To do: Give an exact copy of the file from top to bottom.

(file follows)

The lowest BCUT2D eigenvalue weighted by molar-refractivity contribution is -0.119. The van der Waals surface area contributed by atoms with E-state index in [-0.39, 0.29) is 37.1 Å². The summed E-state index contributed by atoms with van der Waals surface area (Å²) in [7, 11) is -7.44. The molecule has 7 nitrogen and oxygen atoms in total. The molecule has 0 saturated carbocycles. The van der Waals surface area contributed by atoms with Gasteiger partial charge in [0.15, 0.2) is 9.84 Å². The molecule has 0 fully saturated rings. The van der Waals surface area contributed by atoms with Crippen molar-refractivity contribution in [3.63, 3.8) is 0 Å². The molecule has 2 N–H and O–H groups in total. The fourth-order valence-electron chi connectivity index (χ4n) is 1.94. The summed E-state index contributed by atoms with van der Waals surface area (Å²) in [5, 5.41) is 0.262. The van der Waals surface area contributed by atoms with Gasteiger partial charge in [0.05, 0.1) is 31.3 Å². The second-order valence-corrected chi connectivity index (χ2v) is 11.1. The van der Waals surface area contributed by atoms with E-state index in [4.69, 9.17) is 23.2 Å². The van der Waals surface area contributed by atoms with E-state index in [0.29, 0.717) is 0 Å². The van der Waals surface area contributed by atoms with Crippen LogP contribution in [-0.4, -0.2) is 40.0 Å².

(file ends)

The lowest BCUT2D eigenvalue weighted by molar-refractivity contribution is -0.119. The van der Waals surface area contributed by atoms with E-state index in [-0.39, 0.29) is 37.1 Å². The summed E-state index contributed by atoms with van der Waals surface area (Å²) in [7, 11) is -7.44. The molecule has 7 nitrogen and oxygen atoms in total. The molecule has 0 saturated carbocycles. The van der Waals surface area contributed by atoms with Gasteiger partial charge in [0.15, 0.2) is 9.84 Å². The molecule has 0 fully saturated rings. The van der Waals surface area contributed by atoms with Crippen molar-refractivity contribution in [3.63, 3.8) is 0 Å². The molecule has 2 N–H and O–H groups in total. The fourth-order valence-electron chi connectivity index (χ4n) is 1.94. The summed E-state index contributed by atoms with van der Waals surface area (Å²) in [5, 5.41) is 0.262. The van der Waals surface area contributed by atoms with Gasteiger partial charge in [0.05, 0.1) is 31.3 Å². The second-order valence-corrected chi connectivity index (χ2v) is 11.1. The van der Waals surface area contributed by atoms with E-state index in [4.69, 9.17) is 23.2 Å². The van der Waals surface area contributed by atoms with E-state index in [0.29, 0.717) is 0 Å². The van der Waals surface area contributed by atoms with Crippen LogP contribution in [-0.4, -0.2) is 40.0 Å².